# Numerically solving the Laplace equation in a 2d cylinder

Consider the following Laplace equation and boundary condition $$$$\begin{cases} \Delta \theta(r,\phi)=0 \\ \int d \vec{\ell}\cdot\nabla \theta(r,\phi)=2\pi \end{cases}$$$$ where $$\phi\in[0,2\pi)$$, $$r\in[0,\infty)$$ and the integral is over a circular contour of constant $$r$$ around the origin such that $$d\vec{\ell}=rd\phi \hat{\phi}$$ with $$\hat{\phi}$$ a unit vector in direction $$\phi$$. The solution to this equation is simply $$\theta(r,\phi)=\phi$$.

I want to learn how to solve this equation numerically in Mathematica and (approximately) recreate the solution in Cartesian coordinates. To this end, I'm taking a cylindrical domain with an annulus to avoid problems at $$r=0$$. The outer radius is $$R_{1}=1$$ and the inner radius is $$R_{0}=0.1$$. The domain looks like this

Following Solve Laplace equation in Cylindrical - Polar Coordinates, I seem to get the correct solution in polar coordinates but not in Cartesian coordinates and I don't understand why.

Any help is appreciated.

In Polar coordinates I get

and in Cartesian coordinates I get

This is the code in polar coordinates

R1 = 1; R0 = 0.1;
regionCyl =
DiscretizeRegion[
RegionDifference[
ImplicitRegion[
0 <= r <= R1 && 0 <= \[Phi] <= 2 \[Pi], {r, \[Phi]}],
ImplicitRegion[
0 <= r <= R0 && 0 <= \[Phi] <= 2 \[Pi], {r, \[Phi]}]],
PrecisionGoal -> 6];
laplacianCil = Laplacian[\[Theta][r, \[Phi]], {r, \[Phi]}, "Polar"];
boundaryConditionCil = {DirichletCondition[\[Theta][
r, \[Phi]] == \[Phi], {r == R0, 0 <= \[Phi] <= 2 \[Pi]}],
DirichletCondition[\[Theta][r, \[Phi]] == \[Phi], {r == R1,
0 <= \[Phi] <= 2 \[Pi]}]};
solCyl = NDSolveValue[{laplacianCil == 0,
boundaryConditionCil}, \[Theta], {r, \[Phi]} \[Element] regionCyl,
MaxSteps -> Infinity];
potentialSquareRepresentation =
ContourPlot[
solCyl[r, \[Phi]], {r, \[Phi]} \[Element] solCyl["ElementMesh"],
ColorFunction -> "Temperature", Contours -> 20,
PlotLegends -> Automatic];
potentialCylindricalRepresentation =
Show[potentialSquareRepresentation /.
GraphicsComplex[array1_, rest___] :>
GraphicsComplex[(#[[1]] {Cos[#[[2]]], Sin[#[[2]]]}) & /@ array1,
rest], PlotRange -> Automatic]


and this is the code in Cartesian coordinates

R1 = 1; R0 = 0.1;
regionCyl =
DiscretizeRegion[
RegionDifference[ImplicitRegion[Sqrt[x^2 + y^2] <= R1, {x, y}],
ImplicitRegion[Sqrt[x^2 + y^2] <= R0, {x, y}]],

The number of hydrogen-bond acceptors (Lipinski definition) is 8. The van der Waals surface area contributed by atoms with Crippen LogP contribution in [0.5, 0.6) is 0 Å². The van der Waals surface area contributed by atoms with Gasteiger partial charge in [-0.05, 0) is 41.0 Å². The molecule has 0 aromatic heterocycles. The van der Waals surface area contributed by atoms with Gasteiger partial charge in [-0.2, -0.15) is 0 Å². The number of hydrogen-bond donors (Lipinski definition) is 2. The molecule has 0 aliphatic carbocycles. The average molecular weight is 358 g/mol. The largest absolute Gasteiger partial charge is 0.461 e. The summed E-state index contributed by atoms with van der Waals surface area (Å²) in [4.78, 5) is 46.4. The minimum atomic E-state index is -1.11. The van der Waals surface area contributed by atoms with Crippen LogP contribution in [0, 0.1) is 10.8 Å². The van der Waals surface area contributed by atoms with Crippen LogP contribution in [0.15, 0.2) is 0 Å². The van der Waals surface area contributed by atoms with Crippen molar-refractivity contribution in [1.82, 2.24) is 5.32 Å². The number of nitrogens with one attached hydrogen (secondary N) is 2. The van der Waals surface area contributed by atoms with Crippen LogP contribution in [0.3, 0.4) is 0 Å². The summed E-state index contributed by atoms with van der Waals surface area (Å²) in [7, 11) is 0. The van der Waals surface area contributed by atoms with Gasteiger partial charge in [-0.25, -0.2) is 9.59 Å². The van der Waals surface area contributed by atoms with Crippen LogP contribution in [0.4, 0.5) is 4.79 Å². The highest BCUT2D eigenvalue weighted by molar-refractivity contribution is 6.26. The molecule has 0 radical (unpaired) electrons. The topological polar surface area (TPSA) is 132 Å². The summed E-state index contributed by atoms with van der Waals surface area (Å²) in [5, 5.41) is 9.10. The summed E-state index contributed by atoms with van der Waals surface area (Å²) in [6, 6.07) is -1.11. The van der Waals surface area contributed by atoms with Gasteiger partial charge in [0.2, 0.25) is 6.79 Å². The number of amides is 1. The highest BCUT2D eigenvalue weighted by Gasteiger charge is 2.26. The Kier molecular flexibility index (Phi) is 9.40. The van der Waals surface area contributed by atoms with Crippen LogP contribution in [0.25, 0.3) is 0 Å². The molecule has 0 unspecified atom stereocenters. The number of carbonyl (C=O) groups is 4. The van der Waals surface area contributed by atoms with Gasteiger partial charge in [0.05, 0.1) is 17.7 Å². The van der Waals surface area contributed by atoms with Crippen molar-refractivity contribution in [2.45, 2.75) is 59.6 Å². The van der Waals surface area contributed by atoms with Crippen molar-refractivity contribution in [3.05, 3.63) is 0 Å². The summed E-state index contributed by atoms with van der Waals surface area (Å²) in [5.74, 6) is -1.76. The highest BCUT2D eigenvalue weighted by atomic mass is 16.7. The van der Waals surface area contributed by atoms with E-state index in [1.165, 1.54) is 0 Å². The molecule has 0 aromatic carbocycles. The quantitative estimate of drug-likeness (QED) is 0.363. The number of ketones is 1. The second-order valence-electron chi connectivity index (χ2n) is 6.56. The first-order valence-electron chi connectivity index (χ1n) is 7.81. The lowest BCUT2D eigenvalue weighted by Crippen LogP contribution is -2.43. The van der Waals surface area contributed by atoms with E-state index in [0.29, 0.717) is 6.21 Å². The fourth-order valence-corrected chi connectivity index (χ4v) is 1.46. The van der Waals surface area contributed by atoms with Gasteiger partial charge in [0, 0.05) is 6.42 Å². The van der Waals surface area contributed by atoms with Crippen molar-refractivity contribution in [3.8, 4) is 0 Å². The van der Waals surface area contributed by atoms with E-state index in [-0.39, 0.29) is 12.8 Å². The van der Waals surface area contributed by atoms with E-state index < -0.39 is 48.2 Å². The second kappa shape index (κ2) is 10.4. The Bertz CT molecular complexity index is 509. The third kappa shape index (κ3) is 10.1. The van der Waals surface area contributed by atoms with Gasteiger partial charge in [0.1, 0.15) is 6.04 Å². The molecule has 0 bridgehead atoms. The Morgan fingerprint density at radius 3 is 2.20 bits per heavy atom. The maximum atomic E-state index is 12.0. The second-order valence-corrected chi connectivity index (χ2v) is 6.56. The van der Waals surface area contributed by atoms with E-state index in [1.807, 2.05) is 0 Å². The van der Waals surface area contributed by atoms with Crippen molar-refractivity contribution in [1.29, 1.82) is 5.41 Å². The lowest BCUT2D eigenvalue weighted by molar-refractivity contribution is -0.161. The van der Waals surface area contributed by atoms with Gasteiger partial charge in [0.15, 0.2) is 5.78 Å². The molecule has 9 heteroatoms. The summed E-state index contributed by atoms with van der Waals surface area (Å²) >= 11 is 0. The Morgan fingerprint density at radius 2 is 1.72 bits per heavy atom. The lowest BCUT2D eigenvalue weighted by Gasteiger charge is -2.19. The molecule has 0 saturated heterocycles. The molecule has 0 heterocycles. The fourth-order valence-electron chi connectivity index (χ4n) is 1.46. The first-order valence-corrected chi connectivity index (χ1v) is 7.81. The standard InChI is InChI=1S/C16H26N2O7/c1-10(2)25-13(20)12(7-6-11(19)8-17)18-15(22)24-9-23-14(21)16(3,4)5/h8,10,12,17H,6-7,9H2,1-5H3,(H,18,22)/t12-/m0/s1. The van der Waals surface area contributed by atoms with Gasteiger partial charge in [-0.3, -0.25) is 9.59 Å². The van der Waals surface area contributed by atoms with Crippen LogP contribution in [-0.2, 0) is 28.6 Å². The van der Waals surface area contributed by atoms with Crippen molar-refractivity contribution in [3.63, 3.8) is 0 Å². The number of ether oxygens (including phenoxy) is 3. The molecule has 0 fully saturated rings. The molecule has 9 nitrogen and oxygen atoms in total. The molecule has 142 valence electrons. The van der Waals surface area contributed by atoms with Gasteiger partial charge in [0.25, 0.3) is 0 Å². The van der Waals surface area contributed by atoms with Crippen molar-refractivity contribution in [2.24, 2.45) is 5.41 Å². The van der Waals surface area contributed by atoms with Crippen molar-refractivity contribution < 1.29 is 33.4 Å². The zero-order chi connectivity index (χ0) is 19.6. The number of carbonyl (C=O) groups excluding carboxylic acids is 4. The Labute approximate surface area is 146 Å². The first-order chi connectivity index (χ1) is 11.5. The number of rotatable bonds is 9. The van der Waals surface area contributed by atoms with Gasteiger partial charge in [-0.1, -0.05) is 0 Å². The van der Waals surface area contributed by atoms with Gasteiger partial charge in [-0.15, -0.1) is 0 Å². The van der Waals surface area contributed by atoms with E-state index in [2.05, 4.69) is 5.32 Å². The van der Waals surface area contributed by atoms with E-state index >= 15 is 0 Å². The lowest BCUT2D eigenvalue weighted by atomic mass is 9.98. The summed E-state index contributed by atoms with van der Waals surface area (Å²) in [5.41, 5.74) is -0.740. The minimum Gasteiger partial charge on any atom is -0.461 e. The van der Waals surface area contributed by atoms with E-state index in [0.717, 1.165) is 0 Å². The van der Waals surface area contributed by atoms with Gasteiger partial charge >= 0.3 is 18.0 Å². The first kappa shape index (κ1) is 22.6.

PrecisionGoal -> 7];
laplacian = Laplacian[\[Theta][x, y], {x, y}];
boundaryCondition = {DirichletCondition[\[Theta][x, y] ==
ArcSin[y/Sqrt[x^2 + y^2]], {Sqrt[x^2 + y^2] == R0,
0 <= y/Sqrt[x^2 + y^2] <= 2 \[Pi]}],
DirichletCondition[\[Theta][x, y] ==
ArcSin[y/Sqrt[x^2 + y^2]], {Sqrt[x^2 + y^2] == R1,
0 <= y/Sqrt[x^2 + y^2] <= 2 \[Pi]}]};
sol = NDSolveValue[{laplacian == 0,
boundaryCondition}, \[Theta], {x, y} \[Element] regionCyl,
MaxSteps -> Infinity];
DensityPlot[sol[x, y], {x, y} \[Element] regionCyl,
ColorFunction -> "TemperatureMap", PlotLegends -> Automatic,
ImageSize -> Medium]

• It's not about the solution NDSolveValue being incorrect (I haven't checked but it lookes plausible to me.) The problem is that the pde you gave cannot be interpreted as a pde on the annulus: The boundary condition forbids that. In fact, $(r,\varphi) \mapsto \varphi$ is not a harmonic function on the annulus, in particular, because it must have a jump. Feb 13, 2019 at 13:35
• @HenrikSchumacher Then I don't understand why the solution in polar coordinates does agree with the analytical solution (in an infinite domain). How would you model this problem numerically? Feb 13, 2019 at 13:52

In Cartesian coordinates, the solution $$\theta$$ has a gap on the line $$y=0$$.To get a solution, you need to make a cut and define a solution on both sides of the cut, for example:

R1 = 1; y0 = 0.01;
regionCyl =
DiscretizeRegion[
RegionDifference[ImplicitRegion[Sqrt[x^2 + y^2] <= R1, {x, y}],
ImplicitRegion[-R1 <= x <= 0 && -y0 <= y <= y0, {x, y}]]];
laplacian = Laplacian[\[Theta][x, y], {x, y}];
boundaryCondition = {DirichletCondition[\[Theta][x, y] ==
ArcTan[x, y], x^2 + y^2 == R1^2],
DirichletCondition[\[Theta][x, y] == Pi, y == y0],
DirichletCondition[\[Theta][x, y] == -Pi, y == -y0]};
sol = NDSolveValue[{laplacian == 0,
boundaryCondition}, \[Theta], {x, y} \[Element] regionCyl,
Method -> {"FiniteElement",
"InterpolationOrder" -> {\[Theta] -> 2},
"MeshOptions" -> {"MaxCellMeasure" -> 0.0001}}];

{DensityPlot[sol[x, y], {x, y} \[Element] regionCyl,
ColorFunction -> "TemperatureMap", PlotLegends -> Automatic,
ImageSize -> Medium],
ContourPlot[sol[x, y], {x, y} \[Element] regionCyl,
ColorFunction -> "TemperatureMap", PlotLegends -> Automatic,
ImageSize -> Medium, Contours -> 20]}


• I see your point. Thanks @Alex Trounev Feb 14, 2019 at 12:18
• @AsafMiron You're welcome! Feb 14, 2019 at 12:22
• just wondering, is it straightforward to generalize this solution if instead of the Laplace equation theta I have two coupled nonlinear PDE for theta and another field? Feb 17, 2019 at 18:44
• Does this other field depend on theta and also have a gap? Feb 17, 2019 at 19:46
• Both fields are coupled by non-linear equations and depend on both x and y. I'm interested in boundary conditions that, similarly to my original post, are equal to $\phi$ along a circle centered around $x=x_{0},y=0$ and $-\phi$ along a circle centered around $x=-x_{0},y=0$. Thus, there is a gap along the interval $[-x_{0},x_{0}]$. Both circles have radius $R_{0}$ which is much smaller than $R_{1}$, the large outer circle radius. Feb 18, 2019 at 7:43